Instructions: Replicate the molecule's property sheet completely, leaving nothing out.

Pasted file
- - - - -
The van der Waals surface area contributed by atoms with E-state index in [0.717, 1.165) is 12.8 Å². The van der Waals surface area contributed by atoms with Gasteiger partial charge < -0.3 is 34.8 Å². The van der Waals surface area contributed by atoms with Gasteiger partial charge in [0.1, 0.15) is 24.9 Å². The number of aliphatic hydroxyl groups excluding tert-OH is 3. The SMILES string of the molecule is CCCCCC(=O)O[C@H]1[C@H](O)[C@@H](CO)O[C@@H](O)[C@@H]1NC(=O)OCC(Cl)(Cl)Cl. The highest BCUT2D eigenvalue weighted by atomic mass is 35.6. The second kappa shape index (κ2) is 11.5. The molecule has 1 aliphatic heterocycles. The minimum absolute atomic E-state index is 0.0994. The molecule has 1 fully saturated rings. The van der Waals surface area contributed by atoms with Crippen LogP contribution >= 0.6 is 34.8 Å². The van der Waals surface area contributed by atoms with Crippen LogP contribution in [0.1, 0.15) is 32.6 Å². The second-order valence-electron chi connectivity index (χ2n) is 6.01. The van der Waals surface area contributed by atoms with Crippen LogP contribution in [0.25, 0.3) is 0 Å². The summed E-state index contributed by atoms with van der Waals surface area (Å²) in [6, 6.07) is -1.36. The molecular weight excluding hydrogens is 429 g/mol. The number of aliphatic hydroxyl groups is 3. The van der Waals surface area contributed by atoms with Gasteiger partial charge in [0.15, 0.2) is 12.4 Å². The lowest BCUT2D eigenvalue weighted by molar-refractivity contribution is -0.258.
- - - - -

The van der Waals surface area contributed by atoms with E-state index in [0.717, 1.165) is 12.8 Å². The van der Waals surface area contributed by atoms with Gasteiger partial charge < -0.3 is 34.8 Å². The van der Waals surface area contributed by atoms with Gasteiger partial charge in [0.1, 0.15) is 24.9 Å². The number of aliphatic hydroxyl groups excluding tert-OH is 3. The SMILES string of the molecule is CCCCCC(=O)O[C@H]1[C@H](O)[C@@H](CO)O[C@@H](O)[C@@H]1NC(=O)OCC(Cl)(Cl)Cl. The highest BCUT2D eigenvalue weighted by atomic mass is 35.6. The second kappa shape index (κ2) is 11.5. The molecule has 1 aliphatic heterocycles. The minimum absolute atomic E-state index is 0.0994. The molecule has 1 fully saturated rings. The van der Waals surface area contributed by atoms with Crippen LogP contribution >= 0.6 is 34.8 Å². The van der Waals surface area contributed by atoms with Crippen LogP contribution in [0.1, 0.15) is 32.6 Å². The second-order valence-electron chi connectivity index (χ2n) is 6.01. The van der Waals surface area contributed by atoms with Crippen LogP contribution in [0.25, 0.3) is 0 Å². The summed E-state index contributed by atoms with van der Waals surface area (Å²) in [6, 6.07) is -1.36. The molecular weight excluding hydrogens is 429 g/mol. The number of aliphatic hydroxyl groups is 3. The van der Waals surface area contributed by atoms with Gasteiger partial charge in [0.15, 0.2) is 12.4 Å². The lowest BCUT2D eigenvalue weighted by molar-refractivity contribution is -0.258.